Ecophysiology, Morphology and Phylogeography of Insects in the Scotia Arc.

Simoes, Felipe. 2019 Ecophysiology, Morphology and Phylogeography of Insects in the Scotia Arc. University of Cambridge, Department of Zoology, PhD Thesis.

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The Scotia Arc, comprising southern South America, South Georgia and the South Orkney Islands and the Antarctic Peninsula, is home to a range of understudied insect species which are constantly exposed to extreme environmental conditions. To help reduce the amount of uncertainty surrounding insect taxa evolution in the region, we aimed to elucidate the evolutionary relationships and divergence times of non-biting midges (Diptera) and beetles (Coleoptera) naturally occurring in the lands around the Scotia Arc. The main objectives here were to learn how the evolution of select species of these two orders of insects is linked to the region’s geographical history, through the use of phylogeography, and what kind of adaptations (morphological and physiological) they have developed to deal with the environmental conditions and changes, such as osmotic stress and desiccation tolerance. There was also an intrinsic objective to ascertain the taxonomy of the midge Telmatogeton magellanicus, which potentially belongs to the genera Belgica or Halirytus. The individual studies in this thesis were carried out in the British Antarctic Survey (BAS) and in field stations in Navarino Island (Chile) and the South Shetland Islands (Antarctica), with additional field work in South Georgia Island. Habitat Characterisation and Ecophysiology: As a first step to enable the understanding of the physiological adaptations of the brachypterous midge T. magellanicus we first had to describe, in detail, its habitat. To that end, we made use of Permutational MANOVA and Similarity Percentages, through which we were able to identify the mid-tidal zone of the intertidal as its favoured habitat, while also providing details on their abundance and the fact they mostly need filamentous algae to thrive. Subsequentially, we exposed larvae of T. magellanicus to different physiological treatments and showed that they are very resistant to osmotic stress and temperature extremes, but that exposure to desiccation are one of the main dangers to their survival. In the meantime, larvae of Eretmoptera murphyi were also exposed to osmotic stress treatments, but were shown to struggle much more to deal with saline water. Morphology: We hypothesised that the South Georgian isolate of the diving beetle Lancetes angusticollis, could have changes to its hind wing morphology, potentially causing a loss of the ability to fly. However, the wings bear only minute changes that did not enable us to correlate that to specific environmental conditions. Phylogeography: By means of two genetic markers (COX1 and 28S) we were able to assess the phylogeographic structure of the winged Antarctic midge Parochlus steinenii, who is spread out across the Scotia Arc, with a clear split of its South American population. This thesis shows how insects can help us understand the development of a specific region in the globe, but also shows us how much more there is left to explore in terms of the biology and evolution of insect taxa in the Scotia Arc, specially in light of the current international debates on climate change, as these are among the organisms that are the most susceptible to sudden alteration of their habitat composition.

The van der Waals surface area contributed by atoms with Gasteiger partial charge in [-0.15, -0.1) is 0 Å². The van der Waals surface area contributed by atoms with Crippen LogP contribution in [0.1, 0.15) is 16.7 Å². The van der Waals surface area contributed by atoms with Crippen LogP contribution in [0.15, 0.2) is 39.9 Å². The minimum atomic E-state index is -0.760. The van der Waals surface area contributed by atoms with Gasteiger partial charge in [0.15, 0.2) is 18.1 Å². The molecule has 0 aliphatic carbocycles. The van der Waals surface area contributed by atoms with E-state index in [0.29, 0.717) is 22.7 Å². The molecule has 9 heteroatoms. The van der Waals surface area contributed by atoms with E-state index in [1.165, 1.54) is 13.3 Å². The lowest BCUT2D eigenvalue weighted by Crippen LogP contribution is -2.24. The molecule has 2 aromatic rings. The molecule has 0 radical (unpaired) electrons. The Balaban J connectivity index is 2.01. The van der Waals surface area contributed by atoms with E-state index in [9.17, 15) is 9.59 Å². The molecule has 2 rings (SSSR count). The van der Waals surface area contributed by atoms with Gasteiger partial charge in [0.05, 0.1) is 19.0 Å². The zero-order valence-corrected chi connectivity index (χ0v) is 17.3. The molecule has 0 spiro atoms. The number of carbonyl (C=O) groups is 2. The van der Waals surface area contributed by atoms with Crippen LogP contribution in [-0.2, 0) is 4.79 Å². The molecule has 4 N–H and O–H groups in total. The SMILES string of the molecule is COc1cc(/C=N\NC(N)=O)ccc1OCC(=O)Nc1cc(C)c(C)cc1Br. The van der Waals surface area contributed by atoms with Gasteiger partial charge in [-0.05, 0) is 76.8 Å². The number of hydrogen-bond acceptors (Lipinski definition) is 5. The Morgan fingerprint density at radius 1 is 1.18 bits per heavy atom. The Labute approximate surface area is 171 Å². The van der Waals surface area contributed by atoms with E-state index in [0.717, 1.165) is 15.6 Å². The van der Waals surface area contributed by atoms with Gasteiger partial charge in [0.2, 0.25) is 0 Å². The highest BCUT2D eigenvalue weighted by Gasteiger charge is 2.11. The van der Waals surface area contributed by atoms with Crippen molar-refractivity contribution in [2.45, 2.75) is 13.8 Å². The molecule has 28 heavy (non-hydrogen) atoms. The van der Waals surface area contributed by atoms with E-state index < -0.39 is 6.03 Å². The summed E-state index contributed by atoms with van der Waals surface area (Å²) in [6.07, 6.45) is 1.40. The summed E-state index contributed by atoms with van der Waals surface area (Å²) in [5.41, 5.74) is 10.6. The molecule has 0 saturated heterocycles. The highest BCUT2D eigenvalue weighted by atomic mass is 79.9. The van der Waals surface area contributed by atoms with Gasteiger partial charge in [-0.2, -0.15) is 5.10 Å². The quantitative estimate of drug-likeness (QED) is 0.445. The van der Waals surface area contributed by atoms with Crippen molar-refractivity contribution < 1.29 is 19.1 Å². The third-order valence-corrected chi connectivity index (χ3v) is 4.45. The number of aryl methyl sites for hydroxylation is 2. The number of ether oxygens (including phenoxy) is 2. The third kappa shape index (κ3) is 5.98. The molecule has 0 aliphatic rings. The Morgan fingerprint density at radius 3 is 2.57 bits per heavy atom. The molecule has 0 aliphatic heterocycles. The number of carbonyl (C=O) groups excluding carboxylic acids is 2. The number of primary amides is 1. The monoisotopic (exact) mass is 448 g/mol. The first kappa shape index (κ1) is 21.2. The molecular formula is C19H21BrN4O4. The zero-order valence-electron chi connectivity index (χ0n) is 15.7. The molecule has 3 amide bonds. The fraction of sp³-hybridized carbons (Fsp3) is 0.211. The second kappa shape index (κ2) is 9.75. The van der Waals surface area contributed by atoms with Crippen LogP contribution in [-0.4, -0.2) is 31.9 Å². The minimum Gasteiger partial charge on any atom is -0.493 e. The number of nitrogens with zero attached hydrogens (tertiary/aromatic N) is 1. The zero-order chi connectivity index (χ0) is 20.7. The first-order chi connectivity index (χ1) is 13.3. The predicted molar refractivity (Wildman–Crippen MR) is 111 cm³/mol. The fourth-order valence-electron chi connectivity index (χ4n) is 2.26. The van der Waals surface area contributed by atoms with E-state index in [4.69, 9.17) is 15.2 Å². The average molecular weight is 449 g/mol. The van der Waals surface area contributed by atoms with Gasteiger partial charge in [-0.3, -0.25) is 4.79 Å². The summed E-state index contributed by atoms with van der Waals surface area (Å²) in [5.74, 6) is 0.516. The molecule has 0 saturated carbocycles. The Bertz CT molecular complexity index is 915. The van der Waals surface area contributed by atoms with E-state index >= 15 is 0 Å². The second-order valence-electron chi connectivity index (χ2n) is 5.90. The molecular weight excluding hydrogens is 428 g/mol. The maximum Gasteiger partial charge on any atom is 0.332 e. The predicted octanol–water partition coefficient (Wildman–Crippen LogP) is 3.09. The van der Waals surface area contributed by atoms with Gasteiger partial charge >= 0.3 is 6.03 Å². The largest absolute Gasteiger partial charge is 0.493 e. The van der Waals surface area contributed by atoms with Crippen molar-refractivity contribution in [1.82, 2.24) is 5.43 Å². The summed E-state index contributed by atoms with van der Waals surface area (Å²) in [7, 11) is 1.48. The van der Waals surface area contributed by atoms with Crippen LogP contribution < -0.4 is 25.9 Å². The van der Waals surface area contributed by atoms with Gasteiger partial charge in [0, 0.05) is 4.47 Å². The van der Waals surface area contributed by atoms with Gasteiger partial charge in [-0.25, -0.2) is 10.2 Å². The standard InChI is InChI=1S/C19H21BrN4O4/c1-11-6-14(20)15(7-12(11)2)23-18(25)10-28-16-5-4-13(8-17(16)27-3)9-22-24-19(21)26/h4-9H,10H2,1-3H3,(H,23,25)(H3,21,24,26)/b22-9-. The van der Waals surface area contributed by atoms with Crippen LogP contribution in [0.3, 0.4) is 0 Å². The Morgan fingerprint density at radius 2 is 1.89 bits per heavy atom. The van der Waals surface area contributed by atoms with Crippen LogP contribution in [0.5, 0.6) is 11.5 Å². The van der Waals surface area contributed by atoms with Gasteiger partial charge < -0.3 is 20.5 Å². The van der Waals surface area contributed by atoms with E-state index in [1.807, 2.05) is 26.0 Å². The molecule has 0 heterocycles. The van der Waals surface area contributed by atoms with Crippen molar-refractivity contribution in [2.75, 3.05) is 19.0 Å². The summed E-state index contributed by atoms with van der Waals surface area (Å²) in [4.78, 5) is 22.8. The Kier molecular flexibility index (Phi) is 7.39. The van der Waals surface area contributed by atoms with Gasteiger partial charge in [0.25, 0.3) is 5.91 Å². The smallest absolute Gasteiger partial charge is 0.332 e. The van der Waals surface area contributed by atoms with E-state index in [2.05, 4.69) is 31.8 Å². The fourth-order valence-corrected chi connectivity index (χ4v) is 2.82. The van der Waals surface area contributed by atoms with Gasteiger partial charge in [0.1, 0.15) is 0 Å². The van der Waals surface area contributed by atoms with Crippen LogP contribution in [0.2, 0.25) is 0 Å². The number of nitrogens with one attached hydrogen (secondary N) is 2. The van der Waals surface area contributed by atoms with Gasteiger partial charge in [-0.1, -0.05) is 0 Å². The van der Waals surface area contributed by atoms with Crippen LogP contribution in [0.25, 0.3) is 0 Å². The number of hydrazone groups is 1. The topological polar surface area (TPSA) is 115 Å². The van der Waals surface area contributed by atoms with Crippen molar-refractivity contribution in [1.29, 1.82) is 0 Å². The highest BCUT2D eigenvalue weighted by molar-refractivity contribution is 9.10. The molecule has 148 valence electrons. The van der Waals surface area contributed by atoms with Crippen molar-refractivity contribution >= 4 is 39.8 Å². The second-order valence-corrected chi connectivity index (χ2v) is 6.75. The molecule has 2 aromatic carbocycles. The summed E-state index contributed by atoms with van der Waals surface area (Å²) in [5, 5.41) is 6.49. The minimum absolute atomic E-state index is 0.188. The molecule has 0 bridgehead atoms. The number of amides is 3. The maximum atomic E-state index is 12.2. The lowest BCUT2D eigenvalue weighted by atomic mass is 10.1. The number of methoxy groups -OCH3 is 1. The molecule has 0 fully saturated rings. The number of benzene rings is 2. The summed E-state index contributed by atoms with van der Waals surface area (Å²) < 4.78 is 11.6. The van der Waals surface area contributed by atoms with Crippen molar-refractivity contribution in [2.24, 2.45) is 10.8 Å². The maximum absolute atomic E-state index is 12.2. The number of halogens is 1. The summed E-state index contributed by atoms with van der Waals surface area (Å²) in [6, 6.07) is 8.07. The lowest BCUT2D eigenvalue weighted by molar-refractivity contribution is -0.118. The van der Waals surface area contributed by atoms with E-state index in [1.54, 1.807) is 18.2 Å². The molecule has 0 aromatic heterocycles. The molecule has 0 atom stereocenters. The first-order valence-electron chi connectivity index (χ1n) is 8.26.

Item Type: Publication - Thesis (PhD)
Additional Keywords: insects, phylogeography, Antarctica, South America, Evolution, ecophysiology, morphology
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Date made live: 25 Aug 2020 11:44 +0 (UTC)

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